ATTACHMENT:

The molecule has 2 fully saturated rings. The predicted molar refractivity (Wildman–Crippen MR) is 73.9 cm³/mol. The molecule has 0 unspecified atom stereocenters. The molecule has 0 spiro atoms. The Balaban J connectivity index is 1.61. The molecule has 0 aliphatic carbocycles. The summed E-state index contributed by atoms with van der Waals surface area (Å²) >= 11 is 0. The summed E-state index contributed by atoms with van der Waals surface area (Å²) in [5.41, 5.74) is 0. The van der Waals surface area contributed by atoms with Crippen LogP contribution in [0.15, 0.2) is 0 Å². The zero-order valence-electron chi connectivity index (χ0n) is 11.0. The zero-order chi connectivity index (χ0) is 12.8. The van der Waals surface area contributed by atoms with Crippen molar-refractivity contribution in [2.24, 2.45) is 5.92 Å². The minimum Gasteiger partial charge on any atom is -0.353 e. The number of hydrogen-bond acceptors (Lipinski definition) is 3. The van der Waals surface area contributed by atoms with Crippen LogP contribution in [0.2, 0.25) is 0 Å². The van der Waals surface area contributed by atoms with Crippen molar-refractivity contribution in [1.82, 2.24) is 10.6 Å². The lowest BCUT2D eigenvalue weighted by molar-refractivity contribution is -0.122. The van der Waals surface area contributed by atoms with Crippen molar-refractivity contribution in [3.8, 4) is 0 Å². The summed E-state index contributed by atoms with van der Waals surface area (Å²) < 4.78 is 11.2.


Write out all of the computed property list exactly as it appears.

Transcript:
The molecule has 2 fully saturated rings. The predicted molar refractivity (Wildman–Crippen MR) is 73.9 cm³/mol. The molecule has 0 unspecified atom stereocenters. The molecule has 0 spiro atoms. The Balaban J connectivity index is 1.61. The molecule has 0 aliphatic carbocycles. The summed E-state index contributed by atoms with van der Waals surface area (Å²) >= 11 is 0. The summed E-state index contributed by atoms with van der Waals surface area (Å²) in [5.41, 5.74) is 0. The van der Waals surface area contributed by atoms with Crippen LogP contribution in [0.15, 0.2) is 0 Å². The zero-order valence-electron chi connectivity index (χ0n) is 11.0. The zero-order chi connectivity index (χ0) is 12.8. The van der Waals surface area contributed by atoms with Crippen molar-refractivity contribution in [2.24, 2.45) is 5.92 Å². The minimum Gasteiger partial charge on any atom is -0.353 e. The number of hydrogen-bond acceptors (Lipinski definition) is 3. The van der Waals surface area contributed by atoms with Crippen LogP contribution in [0.2, 0.25) is 0 Å². The van der Waals surface area contributed by atoms with Crippen molar-refractivity contribution in [1.82, 2.24) is 10.6 Å². The lowest BCUT2D eigenvalue weighted by molar-refractivity contribution is -0.122. The van der Waals surface area contributed by atoms with Crippen molar-refractivity contribution in [3.8, 4) is 0 Å². The summed E-state index contributed by atoms with van der Waals surface area (Å²) < 4.78 is 11.2.